It's a good idea to get together with your neighbors and form a tenant association to put more pressure on your landlord. 

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There was a huge fire in my building, and none of us are allowed back inside. What can we do to regain access to our apartments?

If it’s not dangerous to enter the building, you have a right to go back in, says Sam Himmelstein, a lawyer at Himmelstein, McConnell, Gribben, Donoghue & Joseph, who represents residential and commercial tenants, and tenant associations.

If the Department of Buildings has put a vacate order on the building, on the other hand, nobody can get inside until the property is deemed safe. In some situations, the DOB will allow limited access, but the landlord will have to accompany you if you want to go in and retrieve your belongings. 

The process of repairing damage from a fire can drag on for quite a while, and renters who want to put pressure on your landlord to act quickly will be more effective if you band together and form a tenant association.  

Rent-stabilized tenants, though, have more power in this situation than market-rate tenants.

“If you’re a market-rate tenant, you can only get back into the building before your lease expires, and the landlord doesn’t have to renew it,” Himmelstein says. “If there’s only a month or two left on your lease, it may not be worth it to bother fighting your landlord to get back in.”

But for stabilized tenants, who have the protection of guaranteed lease renewal, there’s more reason to push back. One option at your disposal is to file a reduction of services complaint with the New York State Division of Housing and Community Renewal; if accepted, your rent will be reduced to $1 a month until you can move back into the building and the landlord applies to restore the rent.

Another option, which both market-rate and rent-stabilized tenants can pursue, is to bring an Housing Part action to housing court, to force the landlord to make repairs.

“The HP action brings in judicial oversight, and the landlord has some outside pressure to do the work,” Himmelstein says. “In one of our cases, a fire cleared out a building on Riverside Drive and the landlord signed a consent order to have everyone put back in by certain date. When they didn’t make the deadline, we gave some reasonable extensions, and in exchange they reimbursed the tenants’ legal fees.”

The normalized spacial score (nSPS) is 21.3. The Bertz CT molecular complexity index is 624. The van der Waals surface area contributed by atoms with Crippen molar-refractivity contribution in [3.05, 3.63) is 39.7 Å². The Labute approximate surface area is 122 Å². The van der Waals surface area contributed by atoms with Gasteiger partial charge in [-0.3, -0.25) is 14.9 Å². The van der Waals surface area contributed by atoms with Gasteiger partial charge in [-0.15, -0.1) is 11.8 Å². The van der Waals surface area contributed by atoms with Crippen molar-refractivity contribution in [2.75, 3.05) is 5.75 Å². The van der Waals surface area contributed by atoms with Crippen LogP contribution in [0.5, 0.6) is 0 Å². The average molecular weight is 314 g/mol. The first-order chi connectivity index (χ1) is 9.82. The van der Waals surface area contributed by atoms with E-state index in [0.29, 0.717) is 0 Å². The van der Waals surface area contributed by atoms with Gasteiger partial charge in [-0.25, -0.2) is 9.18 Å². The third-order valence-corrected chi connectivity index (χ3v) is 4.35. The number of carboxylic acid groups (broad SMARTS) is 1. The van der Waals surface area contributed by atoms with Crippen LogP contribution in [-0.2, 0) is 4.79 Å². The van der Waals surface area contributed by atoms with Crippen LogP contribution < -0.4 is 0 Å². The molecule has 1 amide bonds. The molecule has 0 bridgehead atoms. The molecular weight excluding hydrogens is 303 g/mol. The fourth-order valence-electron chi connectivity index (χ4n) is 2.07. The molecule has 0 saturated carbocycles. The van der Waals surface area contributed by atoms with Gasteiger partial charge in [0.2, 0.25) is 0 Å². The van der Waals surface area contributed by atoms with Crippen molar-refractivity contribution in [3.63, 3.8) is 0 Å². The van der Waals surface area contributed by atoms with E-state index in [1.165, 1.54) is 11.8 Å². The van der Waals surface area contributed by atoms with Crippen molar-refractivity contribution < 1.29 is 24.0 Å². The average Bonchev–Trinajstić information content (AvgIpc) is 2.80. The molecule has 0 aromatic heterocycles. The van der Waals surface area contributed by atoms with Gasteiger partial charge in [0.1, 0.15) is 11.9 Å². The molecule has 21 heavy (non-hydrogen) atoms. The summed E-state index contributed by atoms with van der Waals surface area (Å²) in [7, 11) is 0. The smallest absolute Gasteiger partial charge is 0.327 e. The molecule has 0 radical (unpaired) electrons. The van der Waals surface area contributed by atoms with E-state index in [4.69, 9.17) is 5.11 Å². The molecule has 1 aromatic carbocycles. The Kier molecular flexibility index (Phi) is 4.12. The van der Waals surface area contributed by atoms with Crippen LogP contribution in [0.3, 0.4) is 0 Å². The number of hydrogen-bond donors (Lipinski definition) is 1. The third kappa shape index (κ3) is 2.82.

And filing an HP action can get tenants back more than their legal fees.

"In addition to reimbursement of fees, tenants could potentially negotiate stipends, which we did secure for the Riverside Drive folks—approximately $40,000 to be distributed among the tenants—and relocation expenses," says Jesse Gribben, associate at Himmelstein, McConnell, Gribben, Donoghue & Joseph. 

Finally, tenants could also sue their landlord for damages—but this means proving negligence, which may not be the reason a fire has occurred. 

“If you win, you can recover damages for lost property, but you have to prove that the landlord was negligent in causing the fire, and that’s not always the case,” Himmelstein says. “Some fires are caused by tenants; some are caused by lightning strikes. If you can’t prove negligence, you don’t have much of a claim.”

And keep in mind, one way to protect your property from a fire without having to go to court is by investing in a good renter’s insurance policy.


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Read all our Ask a Renters Rights Lawyer columns here.


Sam Himmelstein, Esq. represents NYC tenants and tenant associations in disputes over evictions, rent increases, rental conversions, rent stabilization law, lease buyouts, and many other issues. He is a partner at Himmelstein, McConnell, Gribben, Donoghue & Joseph in Manhattan. To submit a question for this column, click here. To ask about a legal consultation, email Sam or call (212) 349-3000.

Alanna Schubach

Contributing writer

Contributing editor Alanna Schubach has over a decade of experience as a New York City-based freelance journalist.

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